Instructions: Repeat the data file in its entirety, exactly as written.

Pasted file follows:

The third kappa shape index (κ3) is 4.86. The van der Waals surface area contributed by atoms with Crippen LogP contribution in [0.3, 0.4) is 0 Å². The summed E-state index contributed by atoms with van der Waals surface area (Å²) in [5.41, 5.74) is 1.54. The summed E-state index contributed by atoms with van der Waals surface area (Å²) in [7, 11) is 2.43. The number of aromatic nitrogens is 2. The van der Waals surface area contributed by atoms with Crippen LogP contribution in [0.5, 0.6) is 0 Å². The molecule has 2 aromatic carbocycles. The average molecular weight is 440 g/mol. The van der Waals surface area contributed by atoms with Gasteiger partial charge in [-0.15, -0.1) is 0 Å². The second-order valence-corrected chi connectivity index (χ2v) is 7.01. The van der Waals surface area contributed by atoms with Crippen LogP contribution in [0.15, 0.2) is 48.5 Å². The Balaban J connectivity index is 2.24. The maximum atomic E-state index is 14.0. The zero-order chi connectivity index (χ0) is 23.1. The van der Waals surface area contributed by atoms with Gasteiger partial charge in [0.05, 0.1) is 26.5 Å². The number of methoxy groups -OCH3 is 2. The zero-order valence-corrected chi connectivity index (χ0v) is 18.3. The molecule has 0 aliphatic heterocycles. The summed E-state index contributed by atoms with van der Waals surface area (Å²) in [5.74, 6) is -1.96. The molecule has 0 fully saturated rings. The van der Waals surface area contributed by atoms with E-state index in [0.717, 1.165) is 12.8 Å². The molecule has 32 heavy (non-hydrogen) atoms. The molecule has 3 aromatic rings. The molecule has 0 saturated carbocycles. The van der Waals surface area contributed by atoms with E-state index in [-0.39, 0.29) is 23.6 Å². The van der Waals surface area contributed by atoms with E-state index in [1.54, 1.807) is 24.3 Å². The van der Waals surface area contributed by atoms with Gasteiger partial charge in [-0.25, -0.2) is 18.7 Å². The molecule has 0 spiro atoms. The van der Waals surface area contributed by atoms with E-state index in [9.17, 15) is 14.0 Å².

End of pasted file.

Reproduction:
The third kappa shape index (κ3) is 4.86. The van der Waals surface area contributed by atoms with Crippen LogP contribution in [0.3, 0.4) is 0 Å². The summed E-state index contributed by atoms with van der Waals surface area (Å²) in [5.41, 5.74) is 1.54. The summed E-state index contributed by atoms with van der Waals surface area (Å²) in [7, 11) is 2.43. The number of aromatic nitrogens is 2. The van der Waals surface area contributed by atoms with Crippen LogP contribution in [0.5, 0.6) is 0 Å². The molecule has 2 aromatic carbocycles. The average molecular weight is 440 g/mol. The van der Waals surface area contributed by atoms with Gasteiger partial charge in [-0.15, -0.1) is 0 Å². The second-order valence-corrected chi connectivity index (χ2v) is 7.01. The van der Waals surface area contributed by atoms with Crippen LogP contribution in [0.15, 0.2) is 48.5 Å². The Balaban J connectivity index is 2.24. The maximum atomic E-state index is 14.0. The zero-order chi connectivity index (χ0) is 23.1. The van der Waals surface area contributed by atoms with Gasteiger partial charge in [0.05, 0.1) is 26.5 Å². The number of methoxy groups -OCH3 is 2. The zero-order valence-corrected chi connectivity index (χ0v) is 18.3. The molecule has 0 aliphatic heterocycles. The summed E-state index contributed by atoms with van der Waals surface area (Å²) in [5.74, 6) is -1.96. The molecule has 0 fully saturated rings. The van der Waals surface area contributed by atoms with E-state index in [0.717, 1.165) is 12.8 Å². The molecule has 32 heavy (non-hydrogen) atoms. The molecule has 3 aromatic rings. The molecule has 0 saturated carbocycles. The van der Waals surface area contributed by atoms with E-state index in [-0.39, 0.29) is 23.6 Å². The van der Waals surface area contributed by atoms with E-state index in [1.54, 1.807) is 24.3 Å². The van der Waals surface area contributed by atoms with Gasteiger partial charge in [-0.25, -0.2) is 18.7 Å². The molecule has 0 spiro atoms. The van der Waals surface area contributed by atoms with E-state index in [9.17, 15) is 14.0 Å².